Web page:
PIO (2)-min.jpg personal injury object, 2016 Steel, rubber, electrical cord, paint

Whose responsibility is safety? It seems that it is anyone’s but our own as people constantly look to blame an administrator, an organization or society itself for every injury and mishap that occurs. The expectation is that it is someone’s job to ensure our safety and wellbeing. It is someone’s responsibility to look after the world and make damned sure there are no sharp edges, no tripping hazards, nothing injuriously unexpected. It is always someone’s responsibility, but never ours.

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The least safe situation imaginable is the one in which we expect our safety to be handled.

The least responsible thing we can do for others is to presume to act on behalf of their safety, because what we really do is rob them of their own responsibility.

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The medium I have chosen to utilize for this work, beyond its materials, is the language of systematic safety and the improper use of that language’s syntax. The materials are recognizable, even banal, but they are steeped in a system of codes of safety that often go unrecognized. There are literally laws for how these materials must exist and interact in the world so that we don’t have to think about them. By using these materials removed from their coded system of safety I hope to make clear the independence that things and the use of those things have from the systems, such as safety codes, that we assign to them. At the same time, I hope to clarify that safety is not inherent and is, in all ways that matter, our own responsibility.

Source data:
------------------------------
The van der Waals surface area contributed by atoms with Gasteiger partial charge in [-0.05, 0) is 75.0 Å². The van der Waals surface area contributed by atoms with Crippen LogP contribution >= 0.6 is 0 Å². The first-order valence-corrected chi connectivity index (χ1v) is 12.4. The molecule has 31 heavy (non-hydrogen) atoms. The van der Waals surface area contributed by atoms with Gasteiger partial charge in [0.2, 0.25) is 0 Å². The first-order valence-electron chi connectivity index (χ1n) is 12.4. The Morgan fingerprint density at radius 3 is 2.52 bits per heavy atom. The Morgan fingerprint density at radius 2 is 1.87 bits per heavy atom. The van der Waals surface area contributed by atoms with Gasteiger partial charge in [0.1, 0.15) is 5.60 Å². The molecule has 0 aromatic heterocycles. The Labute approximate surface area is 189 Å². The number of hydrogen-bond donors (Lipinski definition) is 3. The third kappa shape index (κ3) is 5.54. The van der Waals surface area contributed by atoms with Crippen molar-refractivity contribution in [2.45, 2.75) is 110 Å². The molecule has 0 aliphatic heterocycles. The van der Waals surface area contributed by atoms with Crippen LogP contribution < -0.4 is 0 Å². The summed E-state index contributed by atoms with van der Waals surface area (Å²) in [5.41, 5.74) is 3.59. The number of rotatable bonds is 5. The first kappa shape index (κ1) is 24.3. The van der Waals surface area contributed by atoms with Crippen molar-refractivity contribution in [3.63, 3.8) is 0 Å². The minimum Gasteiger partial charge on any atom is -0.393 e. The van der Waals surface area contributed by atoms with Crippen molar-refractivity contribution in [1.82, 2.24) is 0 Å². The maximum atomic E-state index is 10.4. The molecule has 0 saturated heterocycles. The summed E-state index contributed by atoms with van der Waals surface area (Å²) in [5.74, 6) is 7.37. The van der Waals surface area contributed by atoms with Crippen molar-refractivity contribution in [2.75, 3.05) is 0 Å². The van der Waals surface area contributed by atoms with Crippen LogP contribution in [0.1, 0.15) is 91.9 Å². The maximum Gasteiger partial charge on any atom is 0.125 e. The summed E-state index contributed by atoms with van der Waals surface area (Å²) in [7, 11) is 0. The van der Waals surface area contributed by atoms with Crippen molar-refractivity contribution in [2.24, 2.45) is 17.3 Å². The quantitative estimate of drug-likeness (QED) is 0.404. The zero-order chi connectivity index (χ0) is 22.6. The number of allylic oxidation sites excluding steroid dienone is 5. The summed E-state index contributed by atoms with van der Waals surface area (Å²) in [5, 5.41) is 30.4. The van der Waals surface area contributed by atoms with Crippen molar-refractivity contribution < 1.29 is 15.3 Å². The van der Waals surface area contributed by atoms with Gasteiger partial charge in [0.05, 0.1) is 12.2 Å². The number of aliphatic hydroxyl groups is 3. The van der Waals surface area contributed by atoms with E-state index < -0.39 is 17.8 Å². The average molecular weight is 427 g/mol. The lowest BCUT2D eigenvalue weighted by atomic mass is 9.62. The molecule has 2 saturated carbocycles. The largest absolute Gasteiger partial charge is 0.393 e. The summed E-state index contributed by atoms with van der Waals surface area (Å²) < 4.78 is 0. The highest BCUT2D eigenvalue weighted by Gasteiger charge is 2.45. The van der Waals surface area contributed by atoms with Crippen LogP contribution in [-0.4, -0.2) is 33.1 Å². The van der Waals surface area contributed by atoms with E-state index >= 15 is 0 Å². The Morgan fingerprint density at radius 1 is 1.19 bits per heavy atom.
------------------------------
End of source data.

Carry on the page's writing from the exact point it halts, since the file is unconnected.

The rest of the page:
Matthew Barncord creates across disciplines, influenced by language, psychoanalysis and the contemporary decline of craft and narrative. With a focus on sculpture and photography, his work asks critical questions about meaning and established ways of thinking by exposing contradictions. In his sculpture, he often plays with the physical vernacular of his environment and works backwards towards meaning using lay self-analysis. He thinks that meaning is created through its discovery, rather than related or expressed. His photographs of nature include suburban development and human wildlife. Matthew earned his BA in Art Studio from the University of California at Davis in 2016, where he studied sculpture and photography. He currently lives near Sacramento, Ca.

Find out more: http://cargocollective.com/MatthewBarncord

Visual and written content by Matthew Barncord, curated by Aida Lizalde and Carmel Dor.